Readers interested in a comprehensive and authoritative biography of Kennedy should read this book by Boston University historian Robert Dallek. It's massive, but Dallek manages to maintain a strong narrative thread and spices up his account with new information about Kennedy’s notorious womanizing.
Jo Freeman, At Berkeley in the ‘60s: The Education of an Activist, 1961–1965 (2004)
Anthologies like Robert Cohen’s and Reginald Zelnik’s offer more varied analyses of Berkeley’s Free Speech Movement, but students might prefer this insider’s day-to-day memoir.
Michael Harrington, The Other America (1962)
This powerful exposé of poverty reportedly inspired Presidents John Kennedy and Lyndon Johnson to expand federal anti-poverty programs. Portions of the book, like its discussions of diminishing real wages in the wake of declining union membership, continue to resonate decades after its release.
The Jimi Hendrix Experience, Are You Experienced (1967)
Recorded in London, this first album by the Seattle legend signaled a new direction in American rock. Raw, powerful, and employing all the tricks made possible by electricity (feedback, distortion), Are You Experienced debuted as the student movement and counterculture was gathering its own more electric intensity.
Bob Dylan, Bringing It All Back Home (1965)
Almost every Dylan album of the era speaks to some important part of the 1960s, but this one (Dylan’s fifth studio album) is interesting because it represents Dylan in transition. Dylan taps into his pre-folk rock and blues roots in this half-acoustic, half-electric declaration.
Passing the Torch to a New Generation
President John Kennedy and Dwight Eisenhower, 1961
Transfer of Power
Lyndon Johnson being sworn in as president after the assassination of John Kennedy
Lyndon Johnson applying a little political pressure
Johnson’s War on Poverty
President Lyndon Johnson visiting Kentucky in 1964
Students at Columbia University occupy one of the campus buildings for a week during April 1968
America’s War on Poverty (1995)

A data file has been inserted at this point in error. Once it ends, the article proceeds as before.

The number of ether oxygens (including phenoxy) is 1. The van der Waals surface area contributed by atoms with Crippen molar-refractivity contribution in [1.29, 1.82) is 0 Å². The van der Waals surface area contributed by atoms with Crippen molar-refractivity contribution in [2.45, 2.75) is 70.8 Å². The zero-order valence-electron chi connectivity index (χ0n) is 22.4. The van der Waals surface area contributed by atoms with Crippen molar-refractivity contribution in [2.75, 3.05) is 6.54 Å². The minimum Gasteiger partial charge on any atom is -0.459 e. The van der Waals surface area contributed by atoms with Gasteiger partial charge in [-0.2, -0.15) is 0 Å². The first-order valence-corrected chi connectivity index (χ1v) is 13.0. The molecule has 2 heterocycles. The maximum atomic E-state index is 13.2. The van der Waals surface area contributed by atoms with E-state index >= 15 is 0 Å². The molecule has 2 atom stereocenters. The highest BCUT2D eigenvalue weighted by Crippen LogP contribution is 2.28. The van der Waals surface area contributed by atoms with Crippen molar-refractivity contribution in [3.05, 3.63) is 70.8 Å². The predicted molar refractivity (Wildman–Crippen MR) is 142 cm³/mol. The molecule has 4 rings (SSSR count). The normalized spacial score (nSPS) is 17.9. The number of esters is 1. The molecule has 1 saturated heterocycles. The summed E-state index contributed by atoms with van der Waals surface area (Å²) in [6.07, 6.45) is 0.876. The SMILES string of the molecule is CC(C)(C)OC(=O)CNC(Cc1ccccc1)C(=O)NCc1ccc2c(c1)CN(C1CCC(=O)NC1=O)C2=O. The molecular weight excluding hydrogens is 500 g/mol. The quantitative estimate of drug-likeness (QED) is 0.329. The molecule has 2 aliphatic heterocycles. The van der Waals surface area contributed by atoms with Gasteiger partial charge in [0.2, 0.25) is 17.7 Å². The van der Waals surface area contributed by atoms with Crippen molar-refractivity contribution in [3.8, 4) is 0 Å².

This five-hour documentary traces the war on poverty from its beginnings in the early 1960s through the Nixon administration. Made by Henry Hampton, better known for his epic Eyes on the Prize series, this documentary drew some criticism from conservatives for its idealistic assessment of the 1960s campaign to build the “Great Society.” Regardless of its politics, the series provides the most comprehensive review of this monumental legislative project.
Berkeley in the '60s (1990)
This documentary explores the evolution of student activism at UC Berkeley from the late 1950s through the People’s Park protest. Filmmaker Mark Kitchell’s sympathies are clear, but his interviews with participants include a great deal of reflection on the errors and excesses of the movement.
Released in 1970, this film offers a dreary look at American society torn apart by change. No one comes off particularly well in this dark film; the hypocritical executive, the racist hard-hat, and the drug-dealing hippie are all on a violent and self-destructive collision course.
The Graduate (1967)
This classic offers a memorable but ultimately conservative expression of youth’s alienation during the 1960s. Mrs. Robinson continues to serve as an iconic image of the jaded culture confronting young Americans coming of age. But Benjamin’s rebellion ultimately follows a fairly conventional path.
Free Speech Movement Sources
An extensive collection of documents, chronologies, essays, and images are available on this site dedicated to Berkeley’s Free Speech Movement.
Blasphemy: Curt Flood’s Suit of Baseball
This site nicely recounts Flood’s challenge to Major League Baseball’s reserve clause.
The Miller Center of Public Affairs
The Miller Center of Public Affairs maintains a website devoted to the history of the presidency. Biographies, photo galleries, speeches, and much more compiled information is provided here.
The American Presidency Project has made thousands of documents available through its searchable database. Speeches, press conference transcripts, executive orders, signing statements, and public papers for every American president are among the documents linked to this site.
An extensive collection of Kennedy materials—papers, speeches, and press releases—has been made electronically available by the John F. Kennedy Presidential Library and Museum.
Johnson's "Great Society" Speech
After Kennedy's assassination, and Lyndon Johnson's prompt swearing in as president, Johnson got right to work implementing his Great Society policies. This speech highlights those objectives.